Dr. Szewczak will give a presentation entitled, "Bats in peril: Why it matters and what we can do," on Saturday at Noon in the JVD. ~ ~ Unique among mammals for their ability to fly, bats account for nearly one out of every four mammals on our planet. These eco-essential animals support vital ecosystems but because they operate mostly unheard and unseen remain underappreciated for the vital and economically valuable eco-services they provide. However, more than half the extant bat species face serious threats. This talk will explain some of their peculiar natural history and how these and other matters lead to the conservation issues that threaten bats throughout the world, and here in our own North Coast, and how we can address them.
How has molecular genetics and ecology revolutionized soil science?
How is soil ecology different from classic "macro" ecology?
Why are soils so important for habitat, food production, waste disposal, etc?
How do humans interact with soils?
See Susan's HSU faculty page here.
He will also be leading fire ecology demonstrations on Saturday at Bio Conf 2013 (see schedule of events).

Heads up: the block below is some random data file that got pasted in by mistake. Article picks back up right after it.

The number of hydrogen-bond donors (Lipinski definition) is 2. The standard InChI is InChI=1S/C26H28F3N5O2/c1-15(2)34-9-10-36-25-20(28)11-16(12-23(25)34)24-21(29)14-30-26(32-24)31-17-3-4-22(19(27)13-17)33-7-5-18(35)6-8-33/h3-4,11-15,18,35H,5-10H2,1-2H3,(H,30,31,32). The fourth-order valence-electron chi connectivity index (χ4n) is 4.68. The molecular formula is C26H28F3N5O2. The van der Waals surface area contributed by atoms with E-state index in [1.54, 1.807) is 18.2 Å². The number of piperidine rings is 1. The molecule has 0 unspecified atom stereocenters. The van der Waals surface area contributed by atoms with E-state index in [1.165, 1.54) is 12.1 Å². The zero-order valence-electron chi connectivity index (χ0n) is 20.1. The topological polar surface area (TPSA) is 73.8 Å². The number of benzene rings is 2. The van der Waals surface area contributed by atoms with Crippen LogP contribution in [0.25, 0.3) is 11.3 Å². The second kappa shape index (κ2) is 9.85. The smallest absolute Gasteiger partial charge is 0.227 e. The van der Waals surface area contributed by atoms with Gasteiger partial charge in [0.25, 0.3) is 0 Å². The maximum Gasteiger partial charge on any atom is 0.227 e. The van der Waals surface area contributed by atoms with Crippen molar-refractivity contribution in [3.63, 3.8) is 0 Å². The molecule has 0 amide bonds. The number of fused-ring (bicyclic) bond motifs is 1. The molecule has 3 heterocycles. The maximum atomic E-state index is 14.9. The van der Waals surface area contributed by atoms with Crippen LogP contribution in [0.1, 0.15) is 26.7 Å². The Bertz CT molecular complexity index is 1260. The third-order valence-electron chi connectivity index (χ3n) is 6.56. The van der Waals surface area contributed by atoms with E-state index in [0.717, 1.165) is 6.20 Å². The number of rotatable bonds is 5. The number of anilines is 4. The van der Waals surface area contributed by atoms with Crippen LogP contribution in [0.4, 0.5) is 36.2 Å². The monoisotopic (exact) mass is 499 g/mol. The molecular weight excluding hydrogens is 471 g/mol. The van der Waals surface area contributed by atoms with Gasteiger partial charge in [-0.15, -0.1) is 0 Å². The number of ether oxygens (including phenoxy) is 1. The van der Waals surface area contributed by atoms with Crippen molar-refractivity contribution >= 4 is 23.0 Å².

His talk is entitled, "No Fire, Bad Fire, Good Fire: The complexities of managing fire for biodiversity in an era of rapid change." ~ ~ A century of fire suppression and the mounting challenges of climate change are having profound and unprecedented impacts on fire-prone ecosystems. These novel conditions are posing numerous challenges to mangers interested in protecting natural resources and biodiversity. Using some of the latest research and examples from northern California, this talk will discuss the importance of fire to ecosystems, the current issues that threaten many species, and possible solutions to help reduce the impacts of past management and continued climate change.
Check out Jeff's HSU faculty page here, and check out the HSU Wildland Fire Lab's page here.
Conserving, protecting and managing wildlife require a great variety of biological, economic, social and scientific tools. Modern technology has promoted the development and improvement of numerous non-invasive methods to investigate broad as well as some very detailed aspects of free-ranging wildlife populations. In her talk at Bio Conf 2013, entitled